Results from a Randomized Placebo-Controlled Clinical Trial of a RBX2660-a Microbiota-based Drug for the Prevention of Recurrent Clostridium difficile Infection. Journal Article


Authors: Dubberke, ER; Lee, CH; Orenstein, R; Khanna, S; Hecht, G; Gerding, DN
Article Title: Results from a Randomized Placebo-Controlled Clinical Trial of a RBX2660-a Microbiota-based Drug for the Prevention of Recurrent Clostridium difficile Infection.
Abstract: Background: Despite advancements, recurrent Clostridium difficile infections (CDI) remain an urgent public health threat with insufficient response rates to currently-approved antibiotic therapies. Microbiota-based treatments appear effective, but rigorous clinical trials are required to optimize dosing strategies and substantiate long-term safety. Methods: This randomized, double-blind, placebo-controlled Phase 2B trial (NCT02299570) enrolled adult patients with two or more CDI recurrences to receive: two doses of RBX2660, a standardized microbiota-based drug (Group A); two doses of placebo (Group B); or one dose of RBX2660 followed by one dose of placebo (Group C). Efficacy was defined as prevention of rCDI for 8 weeks following treatment. Participants who recurred within 8 weeks were eligible to receive up to two open-label RBX2660 doses. The primary endpoint was efficacy for Group A compared to Group B. Secondary endpoints included the efficacy of Group C compared to Group B, combined efficacy in the blinded and open-label phases, and safety for 24 months. Results: The efficacy for Groups A, B, and C were 61%, 45%, and 67%, respectively. The primary endpoint was not met (P=.152). One RBX2660 dose (Group C) was superior to placebo (Group B; P=.048), and the overall efficacy (including open-label response) for RBX2660-treated participants was 88.8%. Importantly, the proportion of adverse or serious adverse events did not differ significantly among treatment groups. Conclusions: One but not two doses of RBX2660 was superior to placebo in this randomized, placebo-controlled trial. These data provide important insights for a larger Phase 3 trial and continued clinical development of RBX2660.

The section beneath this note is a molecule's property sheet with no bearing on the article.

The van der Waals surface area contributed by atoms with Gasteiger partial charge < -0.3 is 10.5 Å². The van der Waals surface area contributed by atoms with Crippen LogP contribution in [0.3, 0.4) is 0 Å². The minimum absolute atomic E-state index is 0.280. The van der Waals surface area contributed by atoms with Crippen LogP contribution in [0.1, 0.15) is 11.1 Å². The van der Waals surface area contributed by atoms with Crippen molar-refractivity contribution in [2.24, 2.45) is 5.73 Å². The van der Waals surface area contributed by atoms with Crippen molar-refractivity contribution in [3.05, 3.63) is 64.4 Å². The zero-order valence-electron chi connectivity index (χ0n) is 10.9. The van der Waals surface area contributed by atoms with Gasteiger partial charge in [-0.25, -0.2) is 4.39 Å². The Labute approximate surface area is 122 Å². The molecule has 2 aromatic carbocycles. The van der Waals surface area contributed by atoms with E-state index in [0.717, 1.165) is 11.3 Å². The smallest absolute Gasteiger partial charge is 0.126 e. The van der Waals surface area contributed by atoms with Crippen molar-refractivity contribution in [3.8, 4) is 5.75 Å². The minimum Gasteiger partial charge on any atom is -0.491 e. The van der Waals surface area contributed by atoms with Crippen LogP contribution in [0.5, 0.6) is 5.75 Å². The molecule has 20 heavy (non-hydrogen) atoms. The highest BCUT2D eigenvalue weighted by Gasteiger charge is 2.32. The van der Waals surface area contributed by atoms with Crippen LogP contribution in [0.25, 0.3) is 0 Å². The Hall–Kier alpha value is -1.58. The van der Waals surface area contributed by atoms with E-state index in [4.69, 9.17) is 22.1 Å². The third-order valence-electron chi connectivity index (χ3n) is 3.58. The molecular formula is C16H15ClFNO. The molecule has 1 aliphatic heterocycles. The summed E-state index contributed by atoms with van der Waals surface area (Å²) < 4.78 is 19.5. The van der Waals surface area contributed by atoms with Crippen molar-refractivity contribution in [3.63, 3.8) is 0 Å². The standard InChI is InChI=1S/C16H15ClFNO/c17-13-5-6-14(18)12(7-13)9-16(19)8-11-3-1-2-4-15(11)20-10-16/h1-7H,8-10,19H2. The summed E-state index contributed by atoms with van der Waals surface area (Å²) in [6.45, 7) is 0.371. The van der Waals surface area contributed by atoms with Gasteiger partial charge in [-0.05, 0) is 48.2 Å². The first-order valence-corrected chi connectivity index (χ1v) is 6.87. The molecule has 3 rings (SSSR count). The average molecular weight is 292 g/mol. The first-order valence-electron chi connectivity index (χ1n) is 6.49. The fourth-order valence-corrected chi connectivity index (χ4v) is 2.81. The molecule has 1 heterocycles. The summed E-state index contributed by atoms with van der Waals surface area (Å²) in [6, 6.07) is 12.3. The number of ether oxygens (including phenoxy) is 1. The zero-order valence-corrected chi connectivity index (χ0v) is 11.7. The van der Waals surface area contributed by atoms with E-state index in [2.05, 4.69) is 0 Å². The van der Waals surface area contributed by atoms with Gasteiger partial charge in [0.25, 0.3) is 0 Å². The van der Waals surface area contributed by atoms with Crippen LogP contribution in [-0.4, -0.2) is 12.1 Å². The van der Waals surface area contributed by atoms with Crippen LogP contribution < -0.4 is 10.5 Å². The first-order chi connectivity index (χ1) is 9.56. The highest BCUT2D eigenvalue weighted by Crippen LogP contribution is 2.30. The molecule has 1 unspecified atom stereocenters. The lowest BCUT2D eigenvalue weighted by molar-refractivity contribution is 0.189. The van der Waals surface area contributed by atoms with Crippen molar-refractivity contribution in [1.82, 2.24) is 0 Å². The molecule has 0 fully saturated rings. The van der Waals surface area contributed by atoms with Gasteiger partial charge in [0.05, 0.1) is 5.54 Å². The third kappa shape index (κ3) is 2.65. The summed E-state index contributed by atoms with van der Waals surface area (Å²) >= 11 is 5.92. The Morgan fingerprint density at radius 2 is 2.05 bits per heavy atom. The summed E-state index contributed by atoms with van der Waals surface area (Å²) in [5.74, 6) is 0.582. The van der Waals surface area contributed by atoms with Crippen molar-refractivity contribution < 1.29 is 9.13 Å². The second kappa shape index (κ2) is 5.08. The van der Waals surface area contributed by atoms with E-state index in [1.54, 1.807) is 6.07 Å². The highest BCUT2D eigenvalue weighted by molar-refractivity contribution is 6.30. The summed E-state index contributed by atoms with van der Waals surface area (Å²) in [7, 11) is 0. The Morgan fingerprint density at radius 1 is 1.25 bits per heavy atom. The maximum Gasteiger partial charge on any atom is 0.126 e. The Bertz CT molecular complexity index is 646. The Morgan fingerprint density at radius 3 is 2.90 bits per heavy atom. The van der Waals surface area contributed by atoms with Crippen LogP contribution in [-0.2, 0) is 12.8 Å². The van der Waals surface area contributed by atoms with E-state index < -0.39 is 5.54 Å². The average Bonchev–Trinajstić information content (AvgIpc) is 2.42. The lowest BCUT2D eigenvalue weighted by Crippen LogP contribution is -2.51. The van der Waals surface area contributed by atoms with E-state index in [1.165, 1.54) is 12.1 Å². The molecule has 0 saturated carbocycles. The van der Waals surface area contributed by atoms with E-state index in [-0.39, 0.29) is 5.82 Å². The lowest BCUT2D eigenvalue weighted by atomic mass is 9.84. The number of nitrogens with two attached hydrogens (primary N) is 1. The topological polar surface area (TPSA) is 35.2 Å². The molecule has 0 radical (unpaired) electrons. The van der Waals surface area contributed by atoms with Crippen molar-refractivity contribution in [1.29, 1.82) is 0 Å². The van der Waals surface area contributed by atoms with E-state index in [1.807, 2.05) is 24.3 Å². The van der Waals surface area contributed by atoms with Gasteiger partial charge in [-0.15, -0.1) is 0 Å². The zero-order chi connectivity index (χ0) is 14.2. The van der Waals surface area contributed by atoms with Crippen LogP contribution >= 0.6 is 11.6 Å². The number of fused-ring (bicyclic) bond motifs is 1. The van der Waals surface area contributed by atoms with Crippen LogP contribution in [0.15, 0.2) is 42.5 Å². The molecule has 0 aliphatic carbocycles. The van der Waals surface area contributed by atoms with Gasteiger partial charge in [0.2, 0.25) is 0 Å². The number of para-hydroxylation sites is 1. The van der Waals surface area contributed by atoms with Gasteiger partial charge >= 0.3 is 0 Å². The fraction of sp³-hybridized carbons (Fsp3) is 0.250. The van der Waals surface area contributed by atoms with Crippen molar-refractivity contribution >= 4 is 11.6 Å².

Journal Title: Clinical Infectious Diseases
ISSN: 1058-4838
Publisher: Unknown  
Date Published: 2018